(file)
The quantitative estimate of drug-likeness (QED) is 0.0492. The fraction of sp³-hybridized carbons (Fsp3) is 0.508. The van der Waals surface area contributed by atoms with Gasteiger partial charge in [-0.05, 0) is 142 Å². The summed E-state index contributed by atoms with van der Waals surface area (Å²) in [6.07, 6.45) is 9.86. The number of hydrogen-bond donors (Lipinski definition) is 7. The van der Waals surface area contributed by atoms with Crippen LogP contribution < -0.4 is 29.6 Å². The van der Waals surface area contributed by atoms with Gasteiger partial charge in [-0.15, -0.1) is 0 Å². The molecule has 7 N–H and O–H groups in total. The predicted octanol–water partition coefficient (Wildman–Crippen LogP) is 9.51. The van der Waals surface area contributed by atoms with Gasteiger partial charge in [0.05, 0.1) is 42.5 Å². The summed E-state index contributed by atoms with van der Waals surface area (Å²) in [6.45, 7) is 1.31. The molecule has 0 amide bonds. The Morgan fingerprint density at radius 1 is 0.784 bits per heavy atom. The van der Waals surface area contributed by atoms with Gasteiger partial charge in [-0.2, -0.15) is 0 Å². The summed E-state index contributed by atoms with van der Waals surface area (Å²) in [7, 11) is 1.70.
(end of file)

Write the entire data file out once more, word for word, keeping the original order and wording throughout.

The quantitative estimate of drug-likeness (QED) is 0.0492. The fraction of sp³-hybridized carbons (Fsp3) is 0.508. The van der Waals surface area contributed by atoms with Gasteiger partial charge in [-0.05, 0) is 142 Å². The summed E-state index contributed by atoms with van der Waals surface area (Å²) in [6.07, 6.45) is 9.86. The number of hydrogen-bond donors (Lipinski definition) is 7. The van der Waals surface area contributed by atoms with Crippen LogP contribution < -0.4 is 29.6 Å². The van der Waals surface area contributed by atoms with Gasteiger partial charge in [-0.15, -0.1) is 0 Å². The molecule has 7 N–H and O–H groups in total. The predicted octanol–water partition coefficient (Wildman–Crippen LogP) is 9.51. The van der Waals surface area contributed by atoms with Gasteiger partial charge in [0.05, 0.1) is 42.5 Å². The summed E-state index contributed by atoms with van der Waals surface area (Å²) in [6.45, 7) is 1.31. The molecule has 0 amide bonds. The Morgan fingerprint density at radius 1 is 0.784 bits per heavy atom. The van der Waals surface area contributed by atoms with Gasteiger partial charge in [-0.2, -0.15) is 0 Å². The summed E-state index contributed by atoms with van der Waals surface area (Å²) in [7, 11) is 1.70.